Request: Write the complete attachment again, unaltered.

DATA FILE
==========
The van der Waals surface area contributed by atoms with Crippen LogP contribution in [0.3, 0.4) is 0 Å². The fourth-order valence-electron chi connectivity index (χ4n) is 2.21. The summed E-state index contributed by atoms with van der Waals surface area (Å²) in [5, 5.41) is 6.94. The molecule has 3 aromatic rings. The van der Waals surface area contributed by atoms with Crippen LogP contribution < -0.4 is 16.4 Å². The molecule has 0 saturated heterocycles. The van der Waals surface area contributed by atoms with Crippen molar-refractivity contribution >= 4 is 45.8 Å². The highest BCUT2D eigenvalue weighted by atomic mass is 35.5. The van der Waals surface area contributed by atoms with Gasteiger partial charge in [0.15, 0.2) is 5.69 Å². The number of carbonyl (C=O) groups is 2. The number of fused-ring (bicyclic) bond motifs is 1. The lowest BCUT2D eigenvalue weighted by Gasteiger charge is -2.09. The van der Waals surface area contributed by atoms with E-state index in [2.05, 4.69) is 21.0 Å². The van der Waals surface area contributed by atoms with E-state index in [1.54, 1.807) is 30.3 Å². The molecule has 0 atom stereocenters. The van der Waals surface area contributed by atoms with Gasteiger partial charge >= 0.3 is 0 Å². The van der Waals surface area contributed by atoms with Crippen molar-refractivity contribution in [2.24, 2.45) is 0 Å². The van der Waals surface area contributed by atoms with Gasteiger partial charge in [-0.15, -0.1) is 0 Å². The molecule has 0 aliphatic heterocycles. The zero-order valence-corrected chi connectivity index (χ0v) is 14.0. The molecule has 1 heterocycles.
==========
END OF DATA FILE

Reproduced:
The van der Waals surface area contributed by atoms with Crippen LogP contribution in [0.3, 0.4) is 0 Å². The fourth-order valence-electron chi connectivity index (χ4n) is 2.21. The summed E-state index contributed by atoms with van der Waals surface area (Å²) in [5, 5.41) is 6.94. The molecule has 3 aromatic rings. The van der Waals surface area contributed by atoms with Crippen LogP contribution < -0.4 is 16.4 Å². The molecule has 0 saturated heterocycles. The van der Waals surface area contributed by atoms with Crippen molar-refractivity contribution >= 4 is 45.8 Å². The highest BCUT2D eigenvalue weighted by atomic mass is 35.5. The van der Waals surface area contributed by atoms with Gasteiger partial charge in [0.15, 0.2) is 5.69 Å². The number of carbonyl (C=O) groups is 2. The number of fused-ring (bicyclic) bond motifs is 1. The lowest BCUT2D eigenvalue weighted by Gasteiger charge is -2.09. The van der Waals surface area contributed by atoms with E-state index in [2.05, 4.69) is 21.0 Å². The van der Waals surface area contributed by atoms with E-state index in [1.54, 1.807) is 30.3 Å². The molecule has 0 atom stereocenters. The van der Waals surface area contributed by atoms with Gasteiger partial charge >= 0.3 is 0 Å². The van der Waals surface area contributed by atoms with Crippen molar-refractivity contribution in [2.24, 2.45) is 0 Å². The van der Waals surface area contributed by atoms with Gasteiger partial charge in [-0.15, -0.1) is 0 Å². The molecule has 0 aliphatic heterocycles. The zero-order valence-corrected chi connectivity index (χ0v) is 14.0. The molecule has 1 heterocycles.